Price Floor

A Price Floor or a minimum price is defined as an intervention to raise market prices if the government feels the price is too low. In this case, since the new price is higher, the producers benefit. For a price floor to be effective, the minimum price has to be higher than the equilibrium price.

For example, many governments intervene by establishing price floors to ensure that farmers make enough money by guaranteeing a minimum price that their goods can be sold for. The most common example of a price floor is the minimum wage. This is the minimum price that employers can pay workers for their labor.

The opposite of a price floor is a price ceiling.

A Price Floor Diagram

For a price floor to be effective, it must be set above the equilibrium price. If it’s not above equilibrium, then the market won’t sell below equilibrium and the price floor will be irrelevant. In the diagram below, the minimum price (P2) is below the equilibrium price at P1. Since the equilibrium price is higher, this price floor will be ignored.

ineffective price floor

In the diagram below, the government establishes the price floor at Price Pmin, which is above the market equilibrium. The result is that the Quantity Supplied (Qs) far exceeds the Quantity Demanded (Qd) which leads to a surplus of the product in the market.

Price floor Diagram

Real-World Example of Price Floor

Minimum Wages

Minimum wage laws set legal minimums for the hourly wages paid to certain groups of workers. In the United States, amendments to the Fair Labor Standards Act have increased the federal minimum wage from $.25 per hour in 1938 to $5.15 in 1997.1 Minimum wage laws were invented in Australia and New Zealand with the purpose of guaranteeing a minimum standard of living for unskilled workers. Most noneconomists believe that minimum wage laws protect workers from exploitation by employers and reduce poverty. Most economists believe that minimum wage laws cause unnecessary hardship for the very people they are supposed to help.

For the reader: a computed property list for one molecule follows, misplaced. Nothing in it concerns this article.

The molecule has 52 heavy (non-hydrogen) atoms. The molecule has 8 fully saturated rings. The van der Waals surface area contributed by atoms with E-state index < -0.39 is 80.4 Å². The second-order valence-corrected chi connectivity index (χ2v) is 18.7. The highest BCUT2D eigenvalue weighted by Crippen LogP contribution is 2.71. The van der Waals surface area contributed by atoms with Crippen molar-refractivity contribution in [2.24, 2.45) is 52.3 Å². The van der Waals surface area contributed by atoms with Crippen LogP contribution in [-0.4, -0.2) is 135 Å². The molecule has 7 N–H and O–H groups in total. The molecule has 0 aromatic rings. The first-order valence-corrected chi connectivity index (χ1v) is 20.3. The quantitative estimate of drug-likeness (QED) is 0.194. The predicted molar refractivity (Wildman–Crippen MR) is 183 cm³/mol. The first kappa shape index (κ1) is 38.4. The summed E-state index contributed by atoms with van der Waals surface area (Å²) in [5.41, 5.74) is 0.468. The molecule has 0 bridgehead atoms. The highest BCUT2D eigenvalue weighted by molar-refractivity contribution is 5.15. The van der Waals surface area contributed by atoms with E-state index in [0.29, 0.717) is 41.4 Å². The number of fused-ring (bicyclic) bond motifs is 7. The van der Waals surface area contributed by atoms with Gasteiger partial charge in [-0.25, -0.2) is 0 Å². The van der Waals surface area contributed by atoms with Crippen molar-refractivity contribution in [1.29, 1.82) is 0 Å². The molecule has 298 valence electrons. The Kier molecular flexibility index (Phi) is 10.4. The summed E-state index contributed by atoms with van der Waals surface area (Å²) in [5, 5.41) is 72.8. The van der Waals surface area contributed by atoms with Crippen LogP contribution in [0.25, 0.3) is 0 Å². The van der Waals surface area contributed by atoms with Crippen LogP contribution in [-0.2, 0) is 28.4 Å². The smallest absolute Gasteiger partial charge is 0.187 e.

The reason is that although minimum wage laws can set wages, they cannot guarantee jobs. In practice, minimum wage laws often price low-skilled workers out of the labor market. Employers typically are not willing to pay a worker more than the value of the additional product that he produces. This reality means that an unskilled youth who produces $4.00 worth of goods in an hour will have a tough time finding a job if he must, by law, be paid $5.15 an hour.

Effects of a Price Floor

In the end, even with good intentions, a price floor hurts society more than it helps. It may help farmers or the few workers that get to work for minimum wage, but it only helps those people by hurting everyone else. Price floors cause a deadweight welfare loss. A deadweight loss is a loss in economic efficiency.

Consumers must now pay a higher price for the exact same good. Therefore, they reduce their demand or drop out of the market entirely. Meanwhile, suppliers find they are guaranteed a new, higher price than they were charging before. As a result, they increase their production. The problem is that this creates excessive supply, which usually the government ends up buying and stockpiling the extra quantity. Often the government destroys the surplus or allows it to spoil.

The government also has the option to subsidize consumption to encourage more demand. If the government sells the surplus in the market, then the price would drop below the equilibrium. A price floor also leads to a market failure (where markets don’t efficiently allocate scarce resources).

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